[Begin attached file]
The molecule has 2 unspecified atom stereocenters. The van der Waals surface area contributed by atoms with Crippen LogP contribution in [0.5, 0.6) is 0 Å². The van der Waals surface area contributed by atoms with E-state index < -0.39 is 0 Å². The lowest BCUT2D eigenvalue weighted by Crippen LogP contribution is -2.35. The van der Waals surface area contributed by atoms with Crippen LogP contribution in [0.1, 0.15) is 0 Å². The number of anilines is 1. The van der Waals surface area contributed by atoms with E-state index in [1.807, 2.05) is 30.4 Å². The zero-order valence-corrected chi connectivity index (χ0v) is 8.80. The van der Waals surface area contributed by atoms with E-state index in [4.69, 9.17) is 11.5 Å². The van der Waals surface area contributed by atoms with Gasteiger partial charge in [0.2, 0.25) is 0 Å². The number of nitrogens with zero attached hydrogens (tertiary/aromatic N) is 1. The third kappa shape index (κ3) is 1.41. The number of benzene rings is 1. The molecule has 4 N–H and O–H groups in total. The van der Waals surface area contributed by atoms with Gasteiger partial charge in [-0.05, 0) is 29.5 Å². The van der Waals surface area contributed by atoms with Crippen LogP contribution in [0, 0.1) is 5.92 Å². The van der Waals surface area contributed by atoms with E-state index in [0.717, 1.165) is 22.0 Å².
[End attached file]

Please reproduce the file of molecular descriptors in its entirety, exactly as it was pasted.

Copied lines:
The molecule has 2 unspecified atom stereocenters. The van der Waals surface area contributed by atoms with Crippen LogP contribution in [0.5, 0.6) is 0 Å². The van der Waals surface area contributed by atoms with E-state index < -0.39 is 0 Å². The lowest BCUT2D eigenvalue weighted by Crippen LogP contribution is -2.35. The van der Waals surface area contributed by atoms with Crippen LogP contribution in [0.1, 0.15) is 0 Å². The number of anilines is 1. The van der Waals surface area contributed by atoms with E-state index in [1.807, 2.05) is 30.4 Å². The zero-order valence-corrected chi connectivity index (χ0v) is 8.80. The van der Waals surface area contributed by atoms with E-state index in [4.69, 9.17) is 11.5 Å². The van der Waals surface area contributed by atoms with Gasteiger partial charge in [0.2, 0.25) is 0 Å². The number of nitrogens with zero attached hydrogens (tertiary/aromatic N) is 1. The third kappa shape index (κ3) is 1.41. The number of benzene rings is 1. The molecule has 4 N–H and O–H groups in total. The van der Waals surface area contributed by atoms with Gasteiger partial charge in [-0.05, 0) is 29.5 Å². The van der Waals surface area contributed by atoms with Crippen LogP contribution in [0, 0.1) is 5.92 Å². The van der Waals surface area contributed by atoms with E-state index in [0.717, 1.165) is 22.0 Å².